Generational Group Think

Is Millennial “Group Think” an example of how they are the Dumbest Generation?

Millennial blogger Rebecca Thorman at Modite recently put up an interesting post about Millennials and Community. There is one aspect I find particularly interesting:

Our friends “move in the same circles we do and are exposed to the same information. To get new information we have to activate our weak ties,” Albert-Laszlo Barabasi explains in his book Linked (via Valeria Maltoni).

This is a key aspect of how Millennials approach community. They may have strong ties to their classmates in both high school and college, and may join civic organizations to band together. But when it comes to online interactions there is a strong sentiment of “group-think” because the technology makes it so easy to filter out ideas to just the ones that match your bias.

This is a surprisingly powerful force, as Barabasi pointed out in his book (I read it a few years back). I think there are many Boomers (born 1943-1960) and Gen X’ers (born 1961-1981) feel that this dynamic will lead to the Millennials (born 1982-200?) will be the “Dumbest Generation“.  I don’t agree, but I do feel that the Millennial generation will be much more unified in their thinking. As an independent Gen X’er, I chafe at the idea of succumbing to group-think, but that does not mean that it is inherently dumb. Gen X’ers and Boomers are known for independent thought, and (particularly for Booomers) deep, introspective thought. This can be a wonderful characteristic, but can also lead to navel gazing. Millennials are more likely to piece together their ideas from multiple sources (the post on Modite contains 25 links!) that mostly agree with their ideas. Is it a more shallow approach than Gen X and Boomers take? Yes. Is it dumber? No.

The generation that the Millennials are most similar to (in recent history) it is the GI Generation (born 1901-1924). They, like the Millennials were subject to group think. Consider the society that they built in the 1950’s: a single American Dream that everyone was expected to buy into. There were few dissenters in the 1950’s when the GI’s were in power, but once their kids (Baby Boomers) came of age and the Silents (born 1925-1942) were there to lead them, there was a massive rebellion (the Consciousness Revolution of the 1960’s).

The way that Millennials work together, both online and offline, is a critical component in the society that they will help build (or rebuild, depending on how you look at it). The Millennials, as a generation, will NOT be deep thinkers. But I think it is valid to argue that we have had enough deep thought over the last 20-30 years. The challenges that face our society today will require resolute action, not more long-winded debate. And Millennials, like the GI’s before them, are nothing if not Do’ers. As an independent-minded Gen X’er I know that I will probably find much of the society that Millennials create in 20-30 years to be dangerously shallow, but by then I will just be another crotchety old man from a different age 🙂

21 thoughts on “Generational Group Think”

  1. Hey I’m no expert on generations but what you said about the internet leading to ‘group thinking’ would actually make a lot more sense if it were applied to television or newspapers. It’s easier to be bias when your choices of information are limited.

    1. @anon – Television and newspapers were the last “civic” generation’s group-think: the GI’s born between 1901-1924. I agree that the Internet can be used for more diversity of thought and I believe that is how Gen X’ers (born 1961-1981) have used it. My point is that the WAY that Millennials are using the Internet, with more skimming of information and grouping based on beliefs will lead to more group-think. I will do another post on this soon that explains the concept further.

  2. I wholeheartedly agree that Millennials are not deep thinkers. I think it requires too much from them (I happen to be a Millennial, but I do like being challenged and having challenging conversations). The world is going to be a scary place in a few years if the Millennials don’t get out of the group-think mentality.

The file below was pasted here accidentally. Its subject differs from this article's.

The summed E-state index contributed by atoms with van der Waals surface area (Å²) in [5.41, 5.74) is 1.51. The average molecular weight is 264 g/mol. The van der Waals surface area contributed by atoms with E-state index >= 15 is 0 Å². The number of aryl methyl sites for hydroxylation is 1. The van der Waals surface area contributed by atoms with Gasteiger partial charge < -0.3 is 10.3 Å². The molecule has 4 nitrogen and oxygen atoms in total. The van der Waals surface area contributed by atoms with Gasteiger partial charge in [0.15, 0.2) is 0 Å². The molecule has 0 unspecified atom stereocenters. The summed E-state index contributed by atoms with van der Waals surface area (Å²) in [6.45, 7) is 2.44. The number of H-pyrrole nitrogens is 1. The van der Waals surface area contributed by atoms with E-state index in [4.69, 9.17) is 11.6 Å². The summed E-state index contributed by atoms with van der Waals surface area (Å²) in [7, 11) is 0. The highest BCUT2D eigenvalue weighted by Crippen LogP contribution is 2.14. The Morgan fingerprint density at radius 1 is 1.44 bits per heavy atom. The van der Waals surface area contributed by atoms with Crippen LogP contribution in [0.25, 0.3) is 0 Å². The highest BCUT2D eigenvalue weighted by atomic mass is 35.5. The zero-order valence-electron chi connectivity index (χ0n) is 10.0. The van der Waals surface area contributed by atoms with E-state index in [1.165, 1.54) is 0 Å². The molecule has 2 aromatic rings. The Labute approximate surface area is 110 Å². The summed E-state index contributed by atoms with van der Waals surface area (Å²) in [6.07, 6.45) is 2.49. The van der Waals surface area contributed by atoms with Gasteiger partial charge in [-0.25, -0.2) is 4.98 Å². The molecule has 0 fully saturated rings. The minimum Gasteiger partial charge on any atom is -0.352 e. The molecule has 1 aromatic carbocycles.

Thanks for a great article!

    1. @Rachel – I think the world will be a scary place in a few years regardless of whether the Millennials are deep thinkers or not (see my post on the crisis for why). But the group-think of the Millennials will likely prove extremely useful in the culmination of the crisis, as long as that group-think is of a positive nature. Consider the GI’s (born 1901-1924) who also had a strong case of group-think back in the 1930’s, leading up to WWII. Because of how they were worked together as a team, not asking deep questions of their leaders, they were able to win the War for the Allies. Because that was a good outcome, we excused the group-think of the generation (until the 1960’s when the Boomers questions the GI’s values). The real risk is if the Millennials go with a mob-mentality, deciding to attack and persecute our enemies. Think of the young Nazi’s in WWII or the folks in charge of the Japanese Internment camps in the US. Group-think is a somewhat required quality for a crisis period, but the outcome depends on the qualities of that thinking…

  3. I disagree that the Millennials are shallow thinkers.

    I will admit my bias upfront; I am a Millenial myself. Part of what charaterises my generation is that they grew up with Television and Computers being a normal and natural part of our lives. You argue that the result of this is that we are apt at filtering out what we don’t agree with. I would argue that it was necessary for my generation to get proficient at filtering information because we are the first generation to have watched live feeds of war, poverty, violence, uprising, Hollywood glamour every day of our lives from the day we were born. We have been taught to participate, that it is our responsibility to be informed. We have had the weight of the information age placed on our shoulders since before Highschool. I personally pas punished in year 6 for using the plight of Saudi Arabian women as my show-&-tell piece.

    Accessing and filtering information, deciding where we can best serve and taking action is what we have been groomed for. We have been taught that information, awareness and action will change the things you are so upset that we are not thinking deeply enough about. Its not shallow its effective and doesn’t preclude us from understanding and ‘thinking’ about issues in a deep fashion.